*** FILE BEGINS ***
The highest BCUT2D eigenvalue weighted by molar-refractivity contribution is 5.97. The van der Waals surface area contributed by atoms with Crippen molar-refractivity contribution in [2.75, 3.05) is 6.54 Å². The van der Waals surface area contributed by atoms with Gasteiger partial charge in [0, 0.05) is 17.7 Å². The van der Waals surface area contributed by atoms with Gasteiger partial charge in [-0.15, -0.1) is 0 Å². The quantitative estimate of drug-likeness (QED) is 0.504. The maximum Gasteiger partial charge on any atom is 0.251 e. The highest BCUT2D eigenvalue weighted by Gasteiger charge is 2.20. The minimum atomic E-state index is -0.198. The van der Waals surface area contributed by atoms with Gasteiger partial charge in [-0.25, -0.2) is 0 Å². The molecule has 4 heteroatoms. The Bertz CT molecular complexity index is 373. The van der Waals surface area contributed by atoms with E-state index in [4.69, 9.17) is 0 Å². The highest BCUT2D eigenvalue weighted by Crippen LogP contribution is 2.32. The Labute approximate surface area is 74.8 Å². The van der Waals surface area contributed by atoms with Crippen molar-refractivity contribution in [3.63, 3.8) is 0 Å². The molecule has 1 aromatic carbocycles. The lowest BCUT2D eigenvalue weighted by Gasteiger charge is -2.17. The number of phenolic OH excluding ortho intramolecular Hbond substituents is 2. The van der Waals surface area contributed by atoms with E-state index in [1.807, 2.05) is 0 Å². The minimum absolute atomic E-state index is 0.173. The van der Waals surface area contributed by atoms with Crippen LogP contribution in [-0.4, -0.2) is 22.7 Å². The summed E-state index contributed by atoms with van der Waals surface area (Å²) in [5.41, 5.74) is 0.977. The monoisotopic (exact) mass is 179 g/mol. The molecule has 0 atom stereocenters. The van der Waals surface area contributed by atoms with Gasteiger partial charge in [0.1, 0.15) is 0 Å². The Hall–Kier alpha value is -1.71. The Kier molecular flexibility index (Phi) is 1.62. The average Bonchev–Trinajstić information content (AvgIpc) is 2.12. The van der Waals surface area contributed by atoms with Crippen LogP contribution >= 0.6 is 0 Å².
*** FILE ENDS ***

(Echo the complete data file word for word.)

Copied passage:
The highest BCUT2D eigenvalue weighted by molar-refractivity contribution is 5.97. The van der Waals surface area contributed by atoms with Crippen molar-refractivity contribution in [2.75, 3.05) is 6.54 Å². The van der Waals surface area contributed by atoms with Gasteiger partial charge in [0, 0.05) is 17.7 Å². The van der Waals surface area contributed by atoms with Gasteiger partial charge in [-0.15, -0.1) is 0 Å². The quantitative estimate of drug-likeness (QED) is 0.504. The maximum Gasteiger partial charge on any atom is 0.251 e. The highest BCUT2D eigenvalue weighted by Gasteiger charge is 2.20. The minimum atomic E-state index is -0.198. The van der Waals surface area contributed by atoms with Gasteiger partial charge in [-0.25, -0.2) is 0 Å². The molecule has 4 heteroatoms. The Bertz CT molecular complexity index is 373. The van der Waals surface area contributed by atoms with E-state index in [4.69, 9.17) is 0 Å². The highest BCUT2D eigenvalue weighted by Crippen LogP contribution is 2.32. The Labute approximate surface area is 74.8 Å². The van der Waals surface area contributed by atoms with Crippen molar-refractivity contribution in [3.63, 3.8) is 0 Å². The molecule has 1 aromatic carbocycles. The lowest BCUT2D eigenvalue weighted by Gasteiger charge is -2.17. The number of phenolic OH excluding ortho intramolecular Hbond substituents is 2. The van der Waals surface area contributed by atoms with E-state index in [1.807, 2.05) is 0 Å². The minimum absolute atomic E-state index is 0.173. The van der Waals surface area contributed by atoms with Crippen LogP contribution in [-0.4, -0.2) is 22.7 Å². The summed E-state index contributed by atoms with van der Waals surface area (Å²) in [5.41, 5.74) is 0.977. The monoisotopic (exact) mass is 179 g/mol. The molecule has 0 atom stereocenters. The van der Waals surface area contributed by atoms with Gasteiger partial charge in [0.1, 0.15) is 0 Å². The Hall–Kier alpha value is -1.71. The Kier molecular flexibility index (Phi) is 1.62. The average Bonchev–Trinajstić information content (AvgIpc) is 2.12. The van der Waals surface area contributed by atoms with Crippen LogP contribution >= 0.6 is 0 Å².